Can the Marvel Cinematic Universe Actually Support a Multiverse?

Multiverses are a known part of most comics canons that allow for experimentation with familiar characters, new settings, and multi-dimensional threats. And given how long the Marvel Cinematic Universe plans to be at this mega blockbuster business, expanding into the multiverse might be inevitable—especially if they want to keep broadening their list of characters.

But can the films really support that?

The reason for expanding the MCU into a multiverse should be obvious enough—due to various mergers, Marvel and Disney now have a heap of characters at their fingertips that they’re keen to use, primarily the X-Men. While there are plenty of ways to make that convergence happen, a multiverse requires very little explanation, at least at the forefront. Mutants simply show up when there’s a strange leak between universes. Maybe a little pocket of dimensional weirdness drops Xavier’s School for Gifted Youngsters right next to the Avengers compound (they’re both in upstate New York, after all).

On the other hand, Marvel has had a hard time keeping one universe cogent. After Endgame’s decision to explain-yet-handily-not-explain time travel to a satisfying end, the writers of the screenplay and directors of the film had differing view points on whether or not Steve Rogers landed in an alternate universe in his final trip to the past. So that’s one branch of the multiverse that already lives in a constant state of confusion.

Marvel insisted that they could loop television in with their sprawling film franchise, and they have plans to continue down this road with WandaVision, Loki, and Falcon and the Winter Soldier on the upcoming Disney+ platform. But the Marvel Netflix shows and even Agents of SHIELD had a hard time coexisting with the ever-expanding spiral of the MCU. Agents of SHIELD did better by having a few events that linked up directly with the plots twists from films (the Hydra reveal provided an interesting wrinkle for the series), but eventually lost sight of the general MCU plot. It was inevitable as the show gained its own momentum and needed to break from fealty to the MCU’s mega-arcs in order to do anything unique.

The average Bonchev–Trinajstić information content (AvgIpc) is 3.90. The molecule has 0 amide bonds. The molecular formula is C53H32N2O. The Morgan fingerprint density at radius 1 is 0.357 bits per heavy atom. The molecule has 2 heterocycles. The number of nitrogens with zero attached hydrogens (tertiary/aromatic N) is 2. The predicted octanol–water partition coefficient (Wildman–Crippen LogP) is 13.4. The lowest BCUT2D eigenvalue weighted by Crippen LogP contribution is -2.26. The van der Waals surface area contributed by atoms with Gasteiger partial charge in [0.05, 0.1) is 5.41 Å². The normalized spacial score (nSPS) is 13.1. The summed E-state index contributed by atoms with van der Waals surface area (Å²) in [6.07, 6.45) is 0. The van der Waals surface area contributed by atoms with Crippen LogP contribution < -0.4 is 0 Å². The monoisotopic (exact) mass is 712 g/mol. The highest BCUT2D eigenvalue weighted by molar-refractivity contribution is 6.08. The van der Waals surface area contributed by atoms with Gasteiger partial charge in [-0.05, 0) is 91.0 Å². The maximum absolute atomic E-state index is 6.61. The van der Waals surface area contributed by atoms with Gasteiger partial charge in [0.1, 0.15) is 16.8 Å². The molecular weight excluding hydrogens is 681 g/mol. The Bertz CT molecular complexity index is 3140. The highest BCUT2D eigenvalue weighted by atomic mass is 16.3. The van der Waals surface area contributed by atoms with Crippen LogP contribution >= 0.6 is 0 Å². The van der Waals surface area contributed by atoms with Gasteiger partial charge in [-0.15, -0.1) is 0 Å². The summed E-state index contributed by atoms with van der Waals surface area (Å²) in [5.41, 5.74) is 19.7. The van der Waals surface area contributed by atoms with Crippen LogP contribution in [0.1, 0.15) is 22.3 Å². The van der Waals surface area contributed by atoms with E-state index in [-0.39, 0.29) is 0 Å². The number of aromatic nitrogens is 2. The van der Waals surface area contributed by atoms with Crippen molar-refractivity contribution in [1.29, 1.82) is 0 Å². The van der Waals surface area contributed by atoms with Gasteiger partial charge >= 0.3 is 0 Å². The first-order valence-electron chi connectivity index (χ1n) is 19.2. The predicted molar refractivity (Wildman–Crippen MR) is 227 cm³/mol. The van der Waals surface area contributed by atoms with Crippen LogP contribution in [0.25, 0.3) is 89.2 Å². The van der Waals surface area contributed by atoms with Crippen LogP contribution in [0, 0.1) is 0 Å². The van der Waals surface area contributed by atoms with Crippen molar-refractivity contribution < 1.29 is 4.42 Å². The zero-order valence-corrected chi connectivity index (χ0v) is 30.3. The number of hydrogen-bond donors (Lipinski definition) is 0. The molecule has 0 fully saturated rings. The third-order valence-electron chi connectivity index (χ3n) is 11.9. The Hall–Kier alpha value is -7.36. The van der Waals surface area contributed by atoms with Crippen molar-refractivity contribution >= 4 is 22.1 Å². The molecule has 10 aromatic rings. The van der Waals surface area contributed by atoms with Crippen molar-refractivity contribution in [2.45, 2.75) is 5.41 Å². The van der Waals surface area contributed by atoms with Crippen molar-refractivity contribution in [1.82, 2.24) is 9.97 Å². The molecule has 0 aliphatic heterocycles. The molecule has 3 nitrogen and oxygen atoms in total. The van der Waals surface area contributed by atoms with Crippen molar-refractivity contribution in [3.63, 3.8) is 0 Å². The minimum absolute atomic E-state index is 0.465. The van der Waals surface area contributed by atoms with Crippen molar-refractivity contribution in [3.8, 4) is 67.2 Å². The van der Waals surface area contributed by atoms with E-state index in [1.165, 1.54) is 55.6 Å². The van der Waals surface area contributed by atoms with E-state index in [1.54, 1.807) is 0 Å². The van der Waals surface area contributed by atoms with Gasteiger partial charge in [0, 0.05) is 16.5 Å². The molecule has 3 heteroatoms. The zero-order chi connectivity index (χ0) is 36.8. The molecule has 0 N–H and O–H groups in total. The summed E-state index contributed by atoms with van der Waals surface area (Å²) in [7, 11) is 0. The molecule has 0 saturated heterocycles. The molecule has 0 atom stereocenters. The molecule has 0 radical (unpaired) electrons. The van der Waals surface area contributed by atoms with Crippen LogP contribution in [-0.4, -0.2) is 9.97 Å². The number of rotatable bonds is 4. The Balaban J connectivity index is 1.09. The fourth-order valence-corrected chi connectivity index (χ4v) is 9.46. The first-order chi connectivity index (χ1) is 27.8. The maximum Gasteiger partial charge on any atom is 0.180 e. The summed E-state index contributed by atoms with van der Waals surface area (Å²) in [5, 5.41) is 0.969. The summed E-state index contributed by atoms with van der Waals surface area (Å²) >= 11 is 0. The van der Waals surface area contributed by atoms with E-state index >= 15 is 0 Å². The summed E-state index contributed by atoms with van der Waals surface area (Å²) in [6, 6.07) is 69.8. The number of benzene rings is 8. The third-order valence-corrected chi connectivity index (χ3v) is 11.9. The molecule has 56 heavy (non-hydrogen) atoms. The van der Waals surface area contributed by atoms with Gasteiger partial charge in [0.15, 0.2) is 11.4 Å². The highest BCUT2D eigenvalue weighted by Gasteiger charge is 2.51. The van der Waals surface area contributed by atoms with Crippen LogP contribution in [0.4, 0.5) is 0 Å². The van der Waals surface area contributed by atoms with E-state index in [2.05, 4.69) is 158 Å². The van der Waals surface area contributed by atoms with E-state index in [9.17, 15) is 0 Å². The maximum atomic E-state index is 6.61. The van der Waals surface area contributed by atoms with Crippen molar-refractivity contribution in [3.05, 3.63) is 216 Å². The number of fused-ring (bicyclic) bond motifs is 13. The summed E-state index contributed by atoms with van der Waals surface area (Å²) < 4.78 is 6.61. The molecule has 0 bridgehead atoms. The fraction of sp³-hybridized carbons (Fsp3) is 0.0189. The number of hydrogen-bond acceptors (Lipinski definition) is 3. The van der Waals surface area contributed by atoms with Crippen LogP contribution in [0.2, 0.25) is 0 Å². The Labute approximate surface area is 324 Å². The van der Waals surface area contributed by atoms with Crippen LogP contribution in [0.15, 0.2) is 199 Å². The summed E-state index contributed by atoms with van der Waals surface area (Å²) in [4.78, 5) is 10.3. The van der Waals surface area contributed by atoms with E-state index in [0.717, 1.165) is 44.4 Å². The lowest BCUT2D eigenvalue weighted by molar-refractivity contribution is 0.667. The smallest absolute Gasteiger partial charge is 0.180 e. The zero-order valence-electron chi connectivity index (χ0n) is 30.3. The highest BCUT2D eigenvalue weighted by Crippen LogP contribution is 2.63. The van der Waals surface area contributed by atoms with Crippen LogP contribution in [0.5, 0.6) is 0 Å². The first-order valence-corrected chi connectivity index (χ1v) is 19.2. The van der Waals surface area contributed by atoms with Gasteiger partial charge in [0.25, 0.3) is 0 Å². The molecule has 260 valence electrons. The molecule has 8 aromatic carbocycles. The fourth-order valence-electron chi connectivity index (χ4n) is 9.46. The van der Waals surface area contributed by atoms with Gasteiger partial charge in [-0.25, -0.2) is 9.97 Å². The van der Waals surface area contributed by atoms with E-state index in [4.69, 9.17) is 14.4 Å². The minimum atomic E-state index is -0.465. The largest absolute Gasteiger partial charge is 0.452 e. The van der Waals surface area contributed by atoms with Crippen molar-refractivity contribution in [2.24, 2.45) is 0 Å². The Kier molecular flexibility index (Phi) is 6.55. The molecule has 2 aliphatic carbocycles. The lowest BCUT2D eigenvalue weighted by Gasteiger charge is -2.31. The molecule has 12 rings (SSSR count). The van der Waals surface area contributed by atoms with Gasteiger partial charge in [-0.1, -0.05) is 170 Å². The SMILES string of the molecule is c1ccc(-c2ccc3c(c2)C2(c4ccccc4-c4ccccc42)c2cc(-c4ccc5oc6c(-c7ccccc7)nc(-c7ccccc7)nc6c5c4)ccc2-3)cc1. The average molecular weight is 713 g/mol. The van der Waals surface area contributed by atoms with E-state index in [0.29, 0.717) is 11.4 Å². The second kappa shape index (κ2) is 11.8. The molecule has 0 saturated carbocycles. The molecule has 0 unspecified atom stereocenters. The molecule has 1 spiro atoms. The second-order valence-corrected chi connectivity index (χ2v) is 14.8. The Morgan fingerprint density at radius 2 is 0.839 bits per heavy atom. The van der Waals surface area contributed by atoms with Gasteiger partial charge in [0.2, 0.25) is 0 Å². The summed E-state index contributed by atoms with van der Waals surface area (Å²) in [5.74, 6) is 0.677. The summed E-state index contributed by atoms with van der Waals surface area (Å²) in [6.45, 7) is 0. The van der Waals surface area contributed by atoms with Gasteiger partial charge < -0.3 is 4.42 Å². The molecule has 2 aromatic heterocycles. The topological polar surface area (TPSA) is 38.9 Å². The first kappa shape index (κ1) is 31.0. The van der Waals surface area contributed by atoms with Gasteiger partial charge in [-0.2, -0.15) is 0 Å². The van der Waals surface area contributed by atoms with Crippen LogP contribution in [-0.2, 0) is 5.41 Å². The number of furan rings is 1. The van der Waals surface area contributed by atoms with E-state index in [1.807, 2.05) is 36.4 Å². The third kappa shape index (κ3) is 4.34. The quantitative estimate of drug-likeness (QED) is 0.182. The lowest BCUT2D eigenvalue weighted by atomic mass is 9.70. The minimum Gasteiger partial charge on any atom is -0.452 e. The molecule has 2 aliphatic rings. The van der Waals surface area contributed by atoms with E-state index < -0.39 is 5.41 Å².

Daredevil, Luke Cage, and Jessica Jones all did their best to link up with the MCU when they premiered, but that veneer quickly fell away. If the shows are to be believed, New York City recovered quite rapidly from the major battle in Avengers—the shows only paid lip service to the larger schemes afoot with occasional mentions of Captain America or Hulk. More than anything, the Marvel Netflix ‘verse (including The Punisher and Iron Fist) felt like a place where superheroes were a little less surprising. There seemed to be more of them around every corner, and the larger world-threatening cycles were rarely commented on by New York’s street heroes. This became even more obvious in the final seasons of Daredevil and Jessica Jones, which should have made it more clear as to when they took place in order to avoid commenting on the Thanos’s “Snapture”… but both shows avoided the question entirely, taking place in some timeless year where nothing is affected by the outside world.